Health officials all recommend that central vacuum systems should exhaust outdoors while most installers do not put in an outdoor exhaust pipe.
A few conflicting facts:
The cost of piping the exhaust air outdoors is about $75 installed.
Central vacs are noisy and a few municipalities have begun to outlaw outdoor exhausts, primarily for the noise. Some people remove their filters and then an outdoor exhaust can even become a neighbourhood dust problem.
Manufacturers are making better and better filters to trap the dust, saying that they don't need to exhaust outdoors because they catch it all. In fact they are mostly responding to price pressure, as most of them will offer the outdoor exhaust as an option. Few consumers take the option.
Health officials say that the only harmful particles in the exhaust stream are those that are too small to be trapped by all those filters -- you would need a HEPA filter, and that just makes little sense on a central vac. HEPA filters are expensive and they seriously reduce the vacuum pressure, although we are seeing some HEPA filters on portable machines. Follow this link for more information on Indoor Air Quality.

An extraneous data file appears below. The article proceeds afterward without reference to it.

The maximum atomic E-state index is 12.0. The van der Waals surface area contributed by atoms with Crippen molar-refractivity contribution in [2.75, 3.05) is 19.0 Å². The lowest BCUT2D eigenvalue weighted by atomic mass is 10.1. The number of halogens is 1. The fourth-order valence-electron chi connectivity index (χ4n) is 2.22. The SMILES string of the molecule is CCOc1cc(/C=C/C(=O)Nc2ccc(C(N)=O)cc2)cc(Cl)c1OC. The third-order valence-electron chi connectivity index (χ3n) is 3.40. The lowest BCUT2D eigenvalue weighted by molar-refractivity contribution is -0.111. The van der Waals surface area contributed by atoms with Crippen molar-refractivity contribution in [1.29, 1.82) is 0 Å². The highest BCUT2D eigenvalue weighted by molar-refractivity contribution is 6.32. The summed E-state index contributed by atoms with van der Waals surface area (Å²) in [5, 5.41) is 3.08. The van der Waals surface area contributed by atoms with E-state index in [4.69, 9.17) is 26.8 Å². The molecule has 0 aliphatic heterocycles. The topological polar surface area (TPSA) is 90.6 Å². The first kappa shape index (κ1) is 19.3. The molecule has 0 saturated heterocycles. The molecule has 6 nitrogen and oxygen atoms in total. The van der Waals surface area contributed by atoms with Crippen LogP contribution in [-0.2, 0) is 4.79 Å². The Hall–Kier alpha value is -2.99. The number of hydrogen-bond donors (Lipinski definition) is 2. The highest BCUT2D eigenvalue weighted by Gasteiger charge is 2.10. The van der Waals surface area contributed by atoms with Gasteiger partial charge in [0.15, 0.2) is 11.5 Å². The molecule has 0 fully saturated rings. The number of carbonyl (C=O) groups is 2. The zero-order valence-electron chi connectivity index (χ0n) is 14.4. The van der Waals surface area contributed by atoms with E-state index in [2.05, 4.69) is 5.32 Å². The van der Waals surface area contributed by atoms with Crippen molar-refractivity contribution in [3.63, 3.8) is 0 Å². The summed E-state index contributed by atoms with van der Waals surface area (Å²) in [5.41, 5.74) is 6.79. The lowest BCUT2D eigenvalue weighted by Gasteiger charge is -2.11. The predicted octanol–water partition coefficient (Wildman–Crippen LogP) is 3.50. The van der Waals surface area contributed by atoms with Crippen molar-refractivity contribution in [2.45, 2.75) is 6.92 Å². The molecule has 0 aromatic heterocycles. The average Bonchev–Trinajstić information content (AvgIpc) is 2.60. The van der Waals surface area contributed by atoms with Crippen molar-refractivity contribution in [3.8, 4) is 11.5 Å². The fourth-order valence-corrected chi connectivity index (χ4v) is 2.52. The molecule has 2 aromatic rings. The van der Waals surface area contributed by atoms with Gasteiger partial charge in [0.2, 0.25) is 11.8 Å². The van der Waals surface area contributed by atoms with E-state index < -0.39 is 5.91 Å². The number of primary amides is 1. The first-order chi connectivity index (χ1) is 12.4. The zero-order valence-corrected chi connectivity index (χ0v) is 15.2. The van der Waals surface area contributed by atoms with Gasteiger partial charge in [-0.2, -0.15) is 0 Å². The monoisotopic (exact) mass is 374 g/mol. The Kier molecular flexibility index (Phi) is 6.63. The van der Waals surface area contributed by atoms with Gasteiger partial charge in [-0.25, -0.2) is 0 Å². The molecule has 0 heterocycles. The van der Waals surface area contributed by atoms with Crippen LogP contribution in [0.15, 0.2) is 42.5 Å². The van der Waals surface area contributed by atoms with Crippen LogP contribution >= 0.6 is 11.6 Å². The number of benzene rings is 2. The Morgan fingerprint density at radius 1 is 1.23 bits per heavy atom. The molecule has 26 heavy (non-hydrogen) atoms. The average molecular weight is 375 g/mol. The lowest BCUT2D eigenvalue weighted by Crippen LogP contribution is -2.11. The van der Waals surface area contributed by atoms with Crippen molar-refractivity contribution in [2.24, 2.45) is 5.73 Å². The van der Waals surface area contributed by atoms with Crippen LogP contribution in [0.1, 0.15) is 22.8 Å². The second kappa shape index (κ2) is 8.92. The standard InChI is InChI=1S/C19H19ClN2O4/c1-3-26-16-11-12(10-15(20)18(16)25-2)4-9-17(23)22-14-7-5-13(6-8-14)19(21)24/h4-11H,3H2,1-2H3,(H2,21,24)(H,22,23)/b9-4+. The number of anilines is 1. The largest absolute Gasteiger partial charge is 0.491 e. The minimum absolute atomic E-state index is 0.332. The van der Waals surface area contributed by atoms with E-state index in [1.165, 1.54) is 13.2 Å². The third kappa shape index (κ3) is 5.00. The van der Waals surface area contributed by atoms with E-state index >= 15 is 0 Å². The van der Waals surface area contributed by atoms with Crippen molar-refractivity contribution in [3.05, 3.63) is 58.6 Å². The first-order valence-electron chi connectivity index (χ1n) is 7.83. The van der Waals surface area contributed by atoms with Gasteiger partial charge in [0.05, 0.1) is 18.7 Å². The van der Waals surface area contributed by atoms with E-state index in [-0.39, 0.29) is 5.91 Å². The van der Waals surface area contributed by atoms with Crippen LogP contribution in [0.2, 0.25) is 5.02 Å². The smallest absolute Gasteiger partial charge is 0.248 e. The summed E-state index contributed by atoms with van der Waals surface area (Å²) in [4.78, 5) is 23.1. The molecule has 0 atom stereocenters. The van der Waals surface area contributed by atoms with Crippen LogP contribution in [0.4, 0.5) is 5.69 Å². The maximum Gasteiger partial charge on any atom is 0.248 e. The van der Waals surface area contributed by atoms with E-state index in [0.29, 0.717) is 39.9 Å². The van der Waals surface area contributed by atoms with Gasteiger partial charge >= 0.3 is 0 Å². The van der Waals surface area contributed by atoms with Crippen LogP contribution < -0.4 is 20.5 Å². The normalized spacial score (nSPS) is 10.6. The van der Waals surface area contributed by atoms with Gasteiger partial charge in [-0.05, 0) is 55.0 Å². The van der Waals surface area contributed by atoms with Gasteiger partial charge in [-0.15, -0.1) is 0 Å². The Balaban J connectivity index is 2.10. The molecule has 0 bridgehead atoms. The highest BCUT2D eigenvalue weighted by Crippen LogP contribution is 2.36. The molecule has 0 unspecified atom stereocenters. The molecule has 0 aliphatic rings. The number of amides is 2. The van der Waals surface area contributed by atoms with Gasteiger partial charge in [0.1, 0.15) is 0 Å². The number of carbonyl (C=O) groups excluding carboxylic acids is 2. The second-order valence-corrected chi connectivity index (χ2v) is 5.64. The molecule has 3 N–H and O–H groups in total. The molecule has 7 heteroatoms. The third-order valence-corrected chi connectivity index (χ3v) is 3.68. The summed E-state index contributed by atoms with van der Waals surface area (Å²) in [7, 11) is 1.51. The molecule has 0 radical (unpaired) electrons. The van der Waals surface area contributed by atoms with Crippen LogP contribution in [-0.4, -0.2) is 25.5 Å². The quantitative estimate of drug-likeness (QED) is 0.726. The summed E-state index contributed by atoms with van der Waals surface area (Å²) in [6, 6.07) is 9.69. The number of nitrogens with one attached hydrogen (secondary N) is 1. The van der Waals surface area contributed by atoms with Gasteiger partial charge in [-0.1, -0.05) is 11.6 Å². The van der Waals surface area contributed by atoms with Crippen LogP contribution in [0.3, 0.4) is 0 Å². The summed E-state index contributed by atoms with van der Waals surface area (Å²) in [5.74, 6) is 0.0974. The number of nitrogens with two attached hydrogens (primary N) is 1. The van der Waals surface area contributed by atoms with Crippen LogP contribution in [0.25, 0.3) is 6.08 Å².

When I see the health reports about what can run through a vacuum cleaner I want to get the stuff out of the house. When I see carpet studies that show that good regular vacuuming can actually use the carpet as a trap and have an even healthier house, as long as that 'trap' is cleaned out regularly, I like central vacs with outdoor exhausts even more. Then when I listen to my own vac blasting away next to the patio I wonder why science has never been applied to this appliance. If we can take a motorcycle and make it silent, don't tell me we can't do that with a vacuum cleaner. I have a muffler on mine, a little foam tube, but it doesn't do much.
I definitely recommend always exhausting a central vac outdoors, but I am going to begin researching how to make them quieter. Come back as this will be an ongoing database entry.